The Giants lead the Cardinals 3-1 in the National League Championship Series and have a chance to clinch tonight at AT&T Park. Two years ago, the Cardinals led the Giants in the NLCS 3-1, and also had a chance to clinch at home.
But the Giants rattled off three wins in a row en route to their World Series title in three years.
Does anybody in the Giants clubhouse need reminding of that?
“Some things don’t need to be said,” explained Giants manager Bruce Bochy.
Premium content for only $0.99
For the most comprehensive local coverage, subscribe today.
“We know that just because we’re up 3-1, that doesn’t mean anything,” reliever Jeremy Affeldt said. “I don’t think we relax at all. I think we know from experience not to relax.”
History, however, indicates the Giants are in a good position to win their third N.L. pennant since 2010 and advance to the World Series against the Kansas City Royals. Teams leading 3-1 in a best-of-seven series have gone on to win 85 percent of the time in major-league postseason history (66-12), with 38 of those series ending in Game 5.
“Our backs are against the wall,” said Cardinals third baseman Matt Carpenter. “But we feel like they have been that way all season. This is a group that’s been resilient and has battled through a lot.”
The Giants will try to clinch tonight behind ace Madison Bumgarner, who threw 7 2/3 scoreless innings against the Cardinals in Game 1.
Tonight’s Game 5 lineup behind Bumgarner (2-1, 0.76 ERA in three 2014 postseason starts):
The Cardinals’ lineup behind ace right-hander Adam Wainwright (0-1, 8.00 ERA in two 2014 postseason starts):
▪ Bochy didn’t rule any of his relievers out tonight after the bullpen complied six shutout innings in the Giants’ 6-4 win Wednesday night in Game 4. He said he’d “probably stay away from” using Yusmeiro Petit, who threw three of those innings, but that Petit is a resilient arm.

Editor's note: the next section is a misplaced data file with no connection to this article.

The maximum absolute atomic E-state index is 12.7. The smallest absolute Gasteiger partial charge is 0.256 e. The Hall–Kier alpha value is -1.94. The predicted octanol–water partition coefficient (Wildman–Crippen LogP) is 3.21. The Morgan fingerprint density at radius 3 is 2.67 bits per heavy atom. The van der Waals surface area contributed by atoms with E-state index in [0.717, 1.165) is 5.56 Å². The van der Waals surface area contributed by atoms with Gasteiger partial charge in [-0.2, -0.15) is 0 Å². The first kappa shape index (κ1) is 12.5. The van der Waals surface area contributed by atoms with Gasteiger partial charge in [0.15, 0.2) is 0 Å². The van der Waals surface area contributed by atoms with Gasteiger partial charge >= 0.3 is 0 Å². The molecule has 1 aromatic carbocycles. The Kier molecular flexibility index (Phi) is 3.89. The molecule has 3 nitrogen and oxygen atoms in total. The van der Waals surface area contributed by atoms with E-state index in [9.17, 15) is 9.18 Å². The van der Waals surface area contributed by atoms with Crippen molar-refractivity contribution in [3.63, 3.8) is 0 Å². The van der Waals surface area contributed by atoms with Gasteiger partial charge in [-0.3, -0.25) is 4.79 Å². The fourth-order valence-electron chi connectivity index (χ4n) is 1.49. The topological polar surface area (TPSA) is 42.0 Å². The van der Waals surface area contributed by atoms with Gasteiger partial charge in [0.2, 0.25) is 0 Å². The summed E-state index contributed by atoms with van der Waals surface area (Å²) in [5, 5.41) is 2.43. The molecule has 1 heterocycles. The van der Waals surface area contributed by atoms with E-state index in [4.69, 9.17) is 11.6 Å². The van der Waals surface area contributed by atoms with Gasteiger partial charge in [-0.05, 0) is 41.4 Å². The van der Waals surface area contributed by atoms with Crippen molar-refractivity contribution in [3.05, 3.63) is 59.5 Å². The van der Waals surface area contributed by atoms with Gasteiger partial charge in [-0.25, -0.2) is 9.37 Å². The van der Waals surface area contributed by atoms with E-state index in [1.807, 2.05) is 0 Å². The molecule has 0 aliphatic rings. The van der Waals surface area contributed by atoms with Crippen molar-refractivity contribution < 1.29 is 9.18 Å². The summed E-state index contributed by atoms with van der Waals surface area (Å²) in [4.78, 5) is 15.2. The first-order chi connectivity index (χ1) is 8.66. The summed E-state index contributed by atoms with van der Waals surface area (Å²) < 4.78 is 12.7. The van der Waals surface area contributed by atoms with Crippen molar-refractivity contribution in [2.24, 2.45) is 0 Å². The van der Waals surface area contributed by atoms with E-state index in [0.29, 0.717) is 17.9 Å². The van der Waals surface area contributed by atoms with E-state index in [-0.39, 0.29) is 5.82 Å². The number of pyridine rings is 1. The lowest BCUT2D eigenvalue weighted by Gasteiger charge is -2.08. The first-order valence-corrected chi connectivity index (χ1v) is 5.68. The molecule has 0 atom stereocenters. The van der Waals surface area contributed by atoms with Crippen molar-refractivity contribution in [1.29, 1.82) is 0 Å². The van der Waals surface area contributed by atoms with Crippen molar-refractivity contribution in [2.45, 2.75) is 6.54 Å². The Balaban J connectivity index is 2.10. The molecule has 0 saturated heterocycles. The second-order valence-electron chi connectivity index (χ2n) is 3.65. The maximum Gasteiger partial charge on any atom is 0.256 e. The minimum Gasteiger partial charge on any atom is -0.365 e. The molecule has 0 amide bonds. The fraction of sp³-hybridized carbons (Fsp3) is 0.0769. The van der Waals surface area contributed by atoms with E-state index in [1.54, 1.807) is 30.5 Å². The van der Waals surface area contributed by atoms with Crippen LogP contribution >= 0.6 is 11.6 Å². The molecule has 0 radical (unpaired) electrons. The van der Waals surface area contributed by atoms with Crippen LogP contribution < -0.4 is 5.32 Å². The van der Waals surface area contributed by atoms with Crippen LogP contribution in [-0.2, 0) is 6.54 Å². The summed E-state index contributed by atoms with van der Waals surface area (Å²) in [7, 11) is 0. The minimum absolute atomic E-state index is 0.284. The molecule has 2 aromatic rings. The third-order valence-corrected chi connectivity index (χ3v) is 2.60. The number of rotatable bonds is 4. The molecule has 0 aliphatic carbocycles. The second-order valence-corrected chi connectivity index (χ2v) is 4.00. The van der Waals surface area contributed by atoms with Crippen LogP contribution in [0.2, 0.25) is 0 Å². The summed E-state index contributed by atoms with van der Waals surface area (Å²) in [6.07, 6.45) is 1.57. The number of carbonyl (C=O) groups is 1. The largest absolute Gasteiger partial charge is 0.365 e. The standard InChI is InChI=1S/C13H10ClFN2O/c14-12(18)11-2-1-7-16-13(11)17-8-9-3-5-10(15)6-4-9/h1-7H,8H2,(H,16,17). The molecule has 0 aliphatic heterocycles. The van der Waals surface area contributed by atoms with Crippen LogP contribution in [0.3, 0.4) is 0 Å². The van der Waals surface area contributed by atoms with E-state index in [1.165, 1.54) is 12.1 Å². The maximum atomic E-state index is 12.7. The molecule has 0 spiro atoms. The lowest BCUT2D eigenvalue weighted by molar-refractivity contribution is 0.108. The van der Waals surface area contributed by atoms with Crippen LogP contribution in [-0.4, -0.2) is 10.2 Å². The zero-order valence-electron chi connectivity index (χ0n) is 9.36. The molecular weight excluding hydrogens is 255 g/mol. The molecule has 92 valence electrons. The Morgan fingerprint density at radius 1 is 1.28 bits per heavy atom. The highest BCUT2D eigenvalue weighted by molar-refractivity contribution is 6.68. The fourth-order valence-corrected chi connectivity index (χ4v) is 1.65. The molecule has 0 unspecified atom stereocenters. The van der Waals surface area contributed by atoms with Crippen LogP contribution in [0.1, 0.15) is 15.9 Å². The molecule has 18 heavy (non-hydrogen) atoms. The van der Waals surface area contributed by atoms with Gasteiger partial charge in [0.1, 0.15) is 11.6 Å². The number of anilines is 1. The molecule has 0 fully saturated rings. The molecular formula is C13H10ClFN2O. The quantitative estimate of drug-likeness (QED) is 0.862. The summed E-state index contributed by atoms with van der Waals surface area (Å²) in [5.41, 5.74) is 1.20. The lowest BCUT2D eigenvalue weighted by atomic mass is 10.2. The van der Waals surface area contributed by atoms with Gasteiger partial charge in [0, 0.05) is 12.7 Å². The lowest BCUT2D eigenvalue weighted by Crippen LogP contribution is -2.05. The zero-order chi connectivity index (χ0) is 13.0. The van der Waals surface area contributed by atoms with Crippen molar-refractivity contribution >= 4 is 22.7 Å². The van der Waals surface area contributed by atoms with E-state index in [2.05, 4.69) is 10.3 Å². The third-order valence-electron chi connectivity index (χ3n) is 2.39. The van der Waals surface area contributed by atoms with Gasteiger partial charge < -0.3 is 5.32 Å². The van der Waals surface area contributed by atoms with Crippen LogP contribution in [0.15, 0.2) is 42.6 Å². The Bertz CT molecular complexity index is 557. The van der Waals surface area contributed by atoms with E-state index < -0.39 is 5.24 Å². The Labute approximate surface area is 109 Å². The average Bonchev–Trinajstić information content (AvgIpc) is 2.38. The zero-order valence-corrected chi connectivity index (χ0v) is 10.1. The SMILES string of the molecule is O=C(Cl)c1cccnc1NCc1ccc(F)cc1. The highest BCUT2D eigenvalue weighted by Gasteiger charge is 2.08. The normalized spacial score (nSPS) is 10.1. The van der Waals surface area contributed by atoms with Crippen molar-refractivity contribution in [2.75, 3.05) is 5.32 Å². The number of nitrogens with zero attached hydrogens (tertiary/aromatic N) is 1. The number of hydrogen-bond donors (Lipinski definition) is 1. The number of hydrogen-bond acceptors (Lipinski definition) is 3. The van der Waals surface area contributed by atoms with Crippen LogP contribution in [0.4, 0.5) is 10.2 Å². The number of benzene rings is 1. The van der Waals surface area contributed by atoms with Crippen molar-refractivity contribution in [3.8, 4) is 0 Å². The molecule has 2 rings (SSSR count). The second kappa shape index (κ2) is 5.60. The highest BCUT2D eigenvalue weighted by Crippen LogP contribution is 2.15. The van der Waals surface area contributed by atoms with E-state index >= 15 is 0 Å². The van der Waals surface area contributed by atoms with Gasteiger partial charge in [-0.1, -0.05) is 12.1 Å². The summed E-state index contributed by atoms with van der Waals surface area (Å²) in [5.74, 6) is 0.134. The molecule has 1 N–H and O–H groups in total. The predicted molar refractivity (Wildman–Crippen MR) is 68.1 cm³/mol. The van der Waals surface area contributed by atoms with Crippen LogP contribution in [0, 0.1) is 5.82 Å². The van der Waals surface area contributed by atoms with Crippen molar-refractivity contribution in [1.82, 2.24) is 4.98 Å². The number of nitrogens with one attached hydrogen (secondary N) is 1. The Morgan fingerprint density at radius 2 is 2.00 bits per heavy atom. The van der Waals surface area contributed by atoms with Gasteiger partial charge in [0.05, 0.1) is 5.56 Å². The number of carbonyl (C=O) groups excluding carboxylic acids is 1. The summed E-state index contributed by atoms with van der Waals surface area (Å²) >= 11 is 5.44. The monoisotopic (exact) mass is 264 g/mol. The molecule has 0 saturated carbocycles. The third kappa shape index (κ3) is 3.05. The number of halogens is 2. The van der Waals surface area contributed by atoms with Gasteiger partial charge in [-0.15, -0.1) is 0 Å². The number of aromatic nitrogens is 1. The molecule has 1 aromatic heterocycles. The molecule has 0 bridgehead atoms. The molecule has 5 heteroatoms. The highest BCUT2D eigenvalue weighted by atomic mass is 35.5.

▪ Hunter Strickland hasn’t appeared in the past two games and threw a bullpen session Monday, saying he and the Giants’ pitching coaches were also going to explore whether the right-hander might be tipping pitches. Strickland has allowed four home runs in four appearances this postseason, all to left-handers on fastballs.
“He has a little different delivery, which some pitchers have, where he takes the ball out of the glove, and we just wanted to make sure he was not tipping,” Bochy said. “So we took a look at it. We had him throw on the mound. We had some hitters look at it.
“We’re comfortable with where he is now. We tweaked him a little bit. I don’t want to go into what all Dave (Righetti) did, but you know, that was part of (the bullpen session), along with a couple other little things.”
▪ Tim Lincecum still has yet to pitch in the postseason. Bochy said he’s an option tonight after the heavy bullpen usage this series, but it has become clear Lincecum is not a key part of the relief corps like he was in 2012.
“He’s taking his bullpens, he’s staying ready,” Bochy said. “I talked to him briefly and … he goes, ‘I get it. I understand. But I’m going to stay ready.’
“The most important thing is you’ve got to keep working in case you are called on. And so he’s doing that.”
▪ The Cardinals have Tony Cruz, a right-handed hitter, starting against Bumgarner after left-handed-hitting A.J. Pierzysnki started the past two games.
Manager Mike Matheny said Yadier Molina gave “a pretty valiant effort” trying to talk his way into the lineup today. But Molina still isn’t able to swing with an oblique strain. Matheny did say that Molina was going to enter last night’s game had the Cardinals tied it or gone ahead in the ninth.
“We would have figured out each at-bat as they came,” Matheny said. “He would have gone up with instructions not to swing. How those would be obeyed is another topic.”
▪ According to the Giants’ pre-game notes, their comeback from three runs down in Game 4 matched the second-largest comeback in franchise playoff history. They rallied from four runs down in Game 3 of the 1921 World Series against the New York Yankees.
Also, the Giants’ streak of six consecutive postseason games without a home run is the longest by any team since the 1973 Oakland A’s went eight consecutive games without one. The A’s won the World Series that year.